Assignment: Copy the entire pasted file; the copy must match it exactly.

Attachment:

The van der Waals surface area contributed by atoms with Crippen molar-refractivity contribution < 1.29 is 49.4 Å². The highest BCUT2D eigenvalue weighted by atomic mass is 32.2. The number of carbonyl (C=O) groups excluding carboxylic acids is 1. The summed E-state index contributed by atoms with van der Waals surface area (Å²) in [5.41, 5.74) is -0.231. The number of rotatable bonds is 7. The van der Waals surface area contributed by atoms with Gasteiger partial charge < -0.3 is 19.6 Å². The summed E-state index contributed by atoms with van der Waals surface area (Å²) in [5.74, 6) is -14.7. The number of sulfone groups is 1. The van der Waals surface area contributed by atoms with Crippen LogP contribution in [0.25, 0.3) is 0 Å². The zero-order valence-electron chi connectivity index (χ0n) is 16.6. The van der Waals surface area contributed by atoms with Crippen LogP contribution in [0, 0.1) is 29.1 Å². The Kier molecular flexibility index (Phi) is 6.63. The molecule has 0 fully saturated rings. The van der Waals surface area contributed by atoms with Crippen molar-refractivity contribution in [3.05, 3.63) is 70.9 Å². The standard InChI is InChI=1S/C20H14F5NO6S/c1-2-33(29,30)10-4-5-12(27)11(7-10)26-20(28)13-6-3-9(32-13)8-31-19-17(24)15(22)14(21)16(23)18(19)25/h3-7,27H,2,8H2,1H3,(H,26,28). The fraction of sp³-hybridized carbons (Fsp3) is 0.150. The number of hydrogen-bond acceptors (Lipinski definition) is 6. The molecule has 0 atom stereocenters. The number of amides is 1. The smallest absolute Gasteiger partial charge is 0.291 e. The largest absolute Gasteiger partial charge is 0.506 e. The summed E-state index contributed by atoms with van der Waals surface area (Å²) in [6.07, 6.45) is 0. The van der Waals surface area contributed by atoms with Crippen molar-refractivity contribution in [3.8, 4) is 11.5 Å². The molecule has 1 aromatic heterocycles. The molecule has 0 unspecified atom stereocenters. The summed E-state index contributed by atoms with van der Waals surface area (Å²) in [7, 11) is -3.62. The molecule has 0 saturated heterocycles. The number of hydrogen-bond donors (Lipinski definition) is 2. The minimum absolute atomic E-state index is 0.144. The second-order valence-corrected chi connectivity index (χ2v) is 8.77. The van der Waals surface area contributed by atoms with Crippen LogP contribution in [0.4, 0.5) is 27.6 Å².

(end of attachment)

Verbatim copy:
The van der Waals surface area contributed by atoms with Crippen molar-refractivity contribution < 1.29 is 49.4 Å². The highest BCUT2D eigenvalue weighted by atomic mass is 32.2. The number of carbonyl (C=O) groups excluding carboxylic acids is 1. The summed E-state index contributed by atoms with van der Waals surface area (Å²) in [5.41, 5.74) is -0.231. The number of rotatable bonds is 7. The van der Waals surface area contributed by atoms with Gasteiger partial charge < -0.3 is 19.6 Å². The summed E-state index contributed by atoms with van der Waals surface area (Å²) in [5.74, 6) is -14.7. The number of sulfone groups is 1. The van der Waals surface area contributed by atoms with Crippen LogP contribution in [0.25, 0.3) is 0 Å². The zero-order valence-electron chi connectivity index (χ0n) is 16.6. The van der Waals surface area contributed by atoms with Crippen LogP contribution in [0, 0.1) is 29.1 Å². The Kier molecular flexibility index (Phi) is 6.63. The molecule has 0 fully saturated rings. The van der Waals surface area contributed by atoms with Crippen molar-refractivity contribution in [3.05, 3.63) is 70.9 Å². The standard InChI is InChI=1S/C20H14F5NO6S/c1-2-33(29,30)10-4-5-12(27)11(7-10)26-20(28)13-6-3-9(32-13)8-31-19-17(24)15(22)14(21)16(23)18(19)25/h3-7,27H,2,8H2,1H3,(H,26,28). The fraction of sp³-hybridized carbons (Fsp3) is 0.150. The number of hydrogen-bond acceptors (Lipinski definition) is 6. The molecule has 0 atom stereocenters. The number of amides is 1. The smallest absolute Gasteiger partial charge is 0.291 e. The largest absolute Gasteiger partial charge is 0.506 e. The summed E-state index contributed by atoms with van der Waals surface area (Å²) in [6.07, 6.45) is 0. The van der Waals surface area contributed by atoms with Crippen molar-refractivity contribution in [3.8, 4) is 11.5 Å². The molecule has 1 aromatic heterocycles. The molecule has 0 unspecified atom stereocenters. The summed E-state index contributed by atoms with van der Waals surface area (Å²) in [7, 11) is -3.62. The molecule has 0 saturated heterocycles. The number of hydrogen-bond donors (Lipinski definition) is 2. The minimum absolute atomic E-state index is 0.144. The second-order valence-corrected chi connectivity index (χ2v) is 8.77. The van der Waals surface area contributed by atoms with Crippen LogP contribution in [0.4, 0.5) is 27.6 Å².